Family life at Falls
OVER the past 70 years, Falls Creek has grown from a remote alpine settlement to a tight knit village community and one of the most popular snow resorts in Australia.
And that transformation is due in no small part to the families that have made the mountain their home.
Among them is the long established Lee family, including matriarch Noelene, her children Kerry, Steve and Tracy, and their children.
Noelene first came to the mountain in the 1950s – and it was much more difficult to get there in those days.
With no ski-in, ski-out accommodation, visitors had to walk from Howman’s Gap with whatever gear they could carry with them. “Now you can drive right up,” she said. Noelene and then husband Bob settled and built their life there, eventually establishing Attunga Lodge in the late 1960s.
Although their first winter running the lodge was a bad season, and one of the leanest times for visitors Noelene had seen, it did not deter the family and they continued operating the lodge for many years more.
Like many other residents, being an active member of the community saw Noelene help establish Falls Creek’s primary school, giving local youngsters the chance to receive an education close to home.
Now retired, Noelene volunteers regularly at the Falls Creek Museum, sharing her memories and knowledge of the mountain with visitors.
She said the overwhelming sense of community is one of the best things about living at Falls Creek, and what has made it a great place to raise a family. “It’s like a little country town,” Noelene said. “I love the fresh air, the mountains, and the snow – it’s so pretty.”
NOELENE said the mountain offers an environment full of freedom for families, with her children being able to go out and ski safely around the resort “in all weather”, with everyone looking out for each other.
“All the guys up here were literally big brothers to the mountain kids,” she said.
One of Noelene’s children – Steve - has done everything from competing internationally as a ski racer, including at Olympic level, through to photography and leading ski tours for a living. He has even worked as a ski stuntman. Active all his life, he has loved physical activity and sport since childhood, from skiing to playing tennis and rugby.
“We had a lot of freedom as kids,” he recalled.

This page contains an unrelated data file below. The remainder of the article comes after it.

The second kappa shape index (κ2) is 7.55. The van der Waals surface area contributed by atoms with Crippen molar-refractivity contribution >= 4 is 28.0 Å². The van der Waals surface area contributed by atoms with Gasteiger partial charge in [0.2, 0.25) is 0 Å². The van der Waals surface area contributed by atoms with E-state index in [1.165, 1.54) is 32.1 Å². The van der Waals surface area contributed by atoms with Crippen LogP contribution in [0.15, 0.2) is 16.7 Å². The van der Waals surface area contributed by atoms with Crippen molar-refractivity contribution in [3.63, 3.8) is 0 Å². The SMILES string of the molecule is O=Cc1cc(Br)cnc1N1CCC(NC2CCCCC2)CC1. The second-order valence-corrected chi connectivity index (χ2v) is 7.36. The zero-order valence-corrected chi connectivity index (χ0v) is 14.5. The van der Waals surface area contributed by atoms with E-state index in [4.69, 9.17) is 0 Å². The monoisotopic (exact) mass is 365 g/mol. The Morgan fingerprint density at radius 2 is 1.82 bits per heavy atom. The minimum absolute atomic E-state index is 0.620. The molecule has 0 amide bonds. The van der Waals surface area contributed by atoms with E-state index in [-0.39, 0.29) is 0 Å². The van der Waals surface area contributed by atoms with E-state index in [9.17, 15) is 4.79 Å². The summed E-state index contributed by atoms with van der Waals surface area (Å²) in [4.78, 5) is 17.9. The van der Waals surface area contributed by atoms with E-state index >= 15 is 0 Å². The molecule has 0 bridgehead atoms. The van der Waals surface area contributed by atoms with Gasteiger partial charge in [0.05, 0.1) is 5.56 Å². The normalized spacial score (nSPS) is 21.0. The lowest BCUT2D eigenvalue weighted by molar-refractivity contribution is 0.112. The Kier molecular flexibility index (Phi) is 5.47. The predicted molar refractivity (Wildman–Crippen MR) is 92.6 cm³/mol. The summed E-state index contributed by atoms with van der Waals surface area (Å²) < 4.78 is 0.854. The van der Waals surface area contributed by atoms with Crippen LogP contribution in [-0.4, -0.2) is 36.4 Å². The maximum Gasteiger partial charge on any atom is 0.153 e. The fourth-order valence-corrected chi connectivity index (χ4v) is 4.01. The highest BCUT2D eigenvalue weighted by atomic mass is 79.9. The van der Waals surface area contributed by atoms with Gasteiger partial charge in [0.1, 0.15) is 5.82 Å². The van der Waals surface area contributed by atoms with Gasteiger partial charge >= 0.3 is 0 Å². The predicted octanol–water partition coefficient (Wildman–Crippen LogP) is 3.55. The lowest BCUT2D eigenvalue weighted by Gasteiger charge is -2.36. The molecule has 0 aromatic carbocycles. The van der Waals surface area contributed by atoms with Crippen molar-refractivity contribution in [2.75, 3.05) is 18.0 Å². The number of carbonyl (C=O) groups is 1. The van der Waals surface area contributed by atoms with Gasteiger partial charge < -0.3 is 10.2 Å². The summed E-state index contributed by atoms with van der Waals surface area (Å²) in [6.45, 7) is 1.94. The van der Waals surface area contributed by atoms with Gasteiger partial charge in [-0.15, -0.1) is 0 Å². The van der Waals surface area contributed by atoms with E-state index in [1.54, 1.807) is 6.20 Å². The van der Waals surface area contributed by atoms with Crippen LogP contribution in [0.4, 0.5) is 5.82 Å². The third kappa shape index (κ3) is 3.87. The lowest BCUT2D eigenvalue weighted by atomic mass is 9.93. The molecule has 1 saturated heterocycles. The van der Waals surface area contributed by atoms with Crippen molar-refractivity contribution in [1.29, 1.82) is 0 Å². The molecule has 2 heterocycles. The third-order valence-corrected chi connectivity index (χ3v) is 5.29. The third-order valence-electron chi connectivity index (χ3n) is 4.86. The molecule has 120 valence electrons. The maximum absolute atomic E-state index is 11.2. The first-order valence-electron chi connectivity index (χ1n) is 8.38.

“It was like growing up in a little country town, but we had an amazing backyard.”
Steve said he has been fortunate to have had the experiences he has, including, at one point, getting a rare opportunity to do a stunt as a double for Jackie Chan on a movie and being able to chat and spend time with him.
He said he loved Falls Creek, “even when the conditions are average”.
“It’s just the lifestyle and the small town community,” Steve said. “I’ve been privileged to make a living from it. “To our family, it’s almost everything.” Current chair of the Falls Creek Historical Society, Karen Smythe, said everyone on the mountain is looking forward to celebrating Falls Creek’s historic 70th anniversary.
“The construction of Skyline Lodge in 1947 by six dedicated SEC families was the beginning of Falls Creek as a village,” she said.
“The pioneers of days past saw the amazing potential for Falls Creek.
“Today it is a vibrant community, a year round resort with a long and diverse history.”
Among the activities planned for the mountain’s celebrations are a re-creation of the walk from Howmans Gap in period costume of the 40’s, a trivia night to celebrate the 90’s, an 80’s disco and a 70’s Fireworks show.
Special visitors to the mountain during the celebrations will include descendants of the original family members of Skyline.
“We wish to include as many local residents, stakeholders and visitors to the resort to help us celebrate these events,” Karen said.
More information on the celebrations is available on www.fallscreek.com.au.
WE ARE FAMILY: Members of the tight-knit Lee family (from left) Steve Lee, Jamie Lee Clauss (daughter of Tracy), Patrick Dodd (son of Kerry), Noelene Lee, and Kerry Lee Dodd.
ON THE SLOPES: Falls Creek has been part of Noelene Lee’s life since the 1950s.